Lesson: The Evening News

Contributed by: Adventure Engineering, Colorado School of Mines

The front page of a newspaper graphic.
Students present briefings for a TV evening news program
copyright
Copyright © Pixabay http://pixabay.com/en/newspaper-article-journal-headlines-154444/

Summary

Student summarize their experiences in the Amazon rainforest by developing and presenting briefings for a TV evening news program. They prepare questions and answers and practice being interviewers and interviewees. They reflect upon what they have learned through the Lost in the Amazon unit.

Engineering Connection

Engineers must be able to effectively communicate complex problems to other people, often people who are not engineers. This lesson and activity provides an opportunity for student teams to do that.

Learning Objectives

After this lesson, students should be able to:

  • Summarize their experiences in the Amazon rainforest by developing and presenting briefings for a TV evening news program.
  • Prepare questions and answers and practice being interviewers and interviewees.

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Educational Standards

Each TeachEngineering lesson or activity is correlated to one or more K-12 science, technology, engineering or math (STEM) educational standards.

All 100,000+ K-12 STEM standards covered in TeachEngineering are collected, maintained and packaged by the Achievement Standards Network (ASN), a project of D2L (www.achievementstandards.org).

In the ASN, standards are hierarchically structured: first by source; e.g., by state; within source by type; e.g., science or mathematics; within type by subtype, then by grade, etc.

  • The engineering design process involves defining a problem, generating ideas, selecting a solution, testing the solution(s), making the item, evaluating it, and presenting the results. (Grades 3 - 5) Details... View more aligned curriculum... Do you agree with this alignment?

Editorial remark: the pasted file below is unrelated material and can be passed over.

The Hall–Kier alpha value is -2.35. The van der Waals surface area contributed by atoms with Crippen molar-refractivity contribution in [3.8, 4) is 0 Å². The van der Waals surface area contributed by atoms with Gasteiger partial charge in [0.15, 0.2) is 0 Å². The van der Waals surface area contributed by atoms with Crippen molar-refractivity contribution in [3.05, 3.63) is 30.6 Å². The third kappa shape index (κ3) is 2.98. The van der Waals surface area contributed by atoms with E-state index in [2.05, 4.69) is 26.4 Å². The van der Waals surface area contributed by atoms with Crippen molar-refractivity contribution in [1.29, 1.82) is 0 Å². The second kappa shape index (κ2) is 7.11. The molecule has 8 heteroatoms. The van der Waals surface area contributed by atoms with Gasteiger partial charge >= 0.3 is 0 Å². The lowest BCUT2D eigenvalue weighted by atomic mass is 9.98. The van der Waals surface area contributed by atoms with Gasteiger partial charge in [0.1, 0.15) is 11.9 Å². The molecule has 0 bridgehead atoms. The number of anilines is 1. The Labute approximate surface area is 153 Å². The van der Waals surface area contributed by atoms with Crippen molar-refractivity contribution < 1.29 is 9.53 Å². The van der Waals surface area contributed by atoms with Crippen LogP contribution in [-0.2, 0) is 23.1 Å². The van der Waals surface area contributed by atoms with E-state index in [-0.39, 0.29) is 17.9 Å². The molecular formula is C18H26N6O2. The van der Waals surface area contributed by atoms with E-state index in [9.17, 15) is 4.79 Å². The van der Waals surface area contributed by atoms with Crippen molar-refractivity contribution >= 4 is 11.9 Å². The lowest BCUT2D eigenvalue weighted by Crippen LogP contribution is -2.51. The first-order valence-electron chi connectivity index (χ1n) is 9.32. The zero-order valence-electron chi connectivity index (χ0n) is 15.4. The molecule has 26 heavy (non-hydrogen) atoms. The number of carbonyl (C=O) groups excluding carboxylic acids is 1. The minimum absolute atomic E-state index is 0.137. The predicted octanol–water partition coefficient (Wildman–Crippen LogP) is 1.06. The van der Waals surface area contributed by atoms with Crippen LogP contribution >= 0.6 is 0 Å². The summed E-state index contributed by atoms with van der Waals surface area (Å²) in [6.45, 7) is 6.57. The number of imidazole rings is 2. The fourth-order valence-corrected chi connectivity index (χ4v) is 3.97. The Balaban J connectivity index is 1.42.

• Use information and communication technology tools to gather information from credible sources, analyze findings, and draw conclusions to create and justify an evidence-based scientific explanation (Grade 7) Details... View more aligned curriculum... Do you agree with this alignment?
Suggest an alignment not listed above

Introduction/Motivation

(In the continuing storyline of the Lost in the Amazon unit, read aloud to the class the following information.)

Congratulations! You successfully made it to Manaus! You're at the airport, soon to board a plane that will take you and your teammates home. You are really looking forward to seeing your family and friends and enjoying all ordinary comforts that you have been missing while surviving the airplane crash and adventure in the Amazon rainforest.

Just as you are boarding the plane, the pilot arrives to thank you and your team for saving his life. He wishes you a safe trip home and best of luck with your future endeavors. He is much stronger and recovering quickly after getting the medical help he needed in Manaus.

As you settle into your seat, you reflect on your recent adventure through the Amazon rainforest and how much you've learned and accomplished in the last two weeks. Soon after take-off, a flight attendent informs you and your teammates that word of your grand adventure has spread back home. You're a local celebrity! News reporters are waiting at the airport to interview you and your teammates. You are excited about being in the evening news program, but also a little nervous—you've never been on TV before! What will they ask? How will you respond?

Lesson Background and Concepts for Teachers

Refer to the Vocabulary/Definitions section.

Vocabulary/Definitions

news: A report of recent events.

reporter: A person who investigates, gathers, summarizes and relays information about events for a news medium.

Associated Activities

  • Eye Witness Reporting - Student groups develop briefings for a TV evening news program that summarizes their experiences surviving in the Amazon rainforest. To hone their communication skills, they role play as interviewer and interviewee in a class presentations.

Lesson Closure

Discuss common themes that students reported. For example, was any consensus determined on the most interesting and most challenging activities? Which activity was liked the least? Ask the students hw they felt they did implementing the Lost in the Amazon unit. Would they like to implement similar units that have adventure-based themes and focus on engineering?

Assessment

Worksheet: Have each student group complete the associated activity worksheet.

Copyright

© 2013 by Regents of the University of Colorado; original © 2005 Colorado School of Mines

Supporting Program

Adventure Engineering, Colorado School of Mines

Acknowledgements

Adventure Engineering was supported by National Science Foundation grant nos. DUE 9950660 and GK-12 0086457. However, these contents do not necessarily represent the policies of the National Science Foundation, and you should not assume endorsement by the federal government.

Last modified: June 7, 2017

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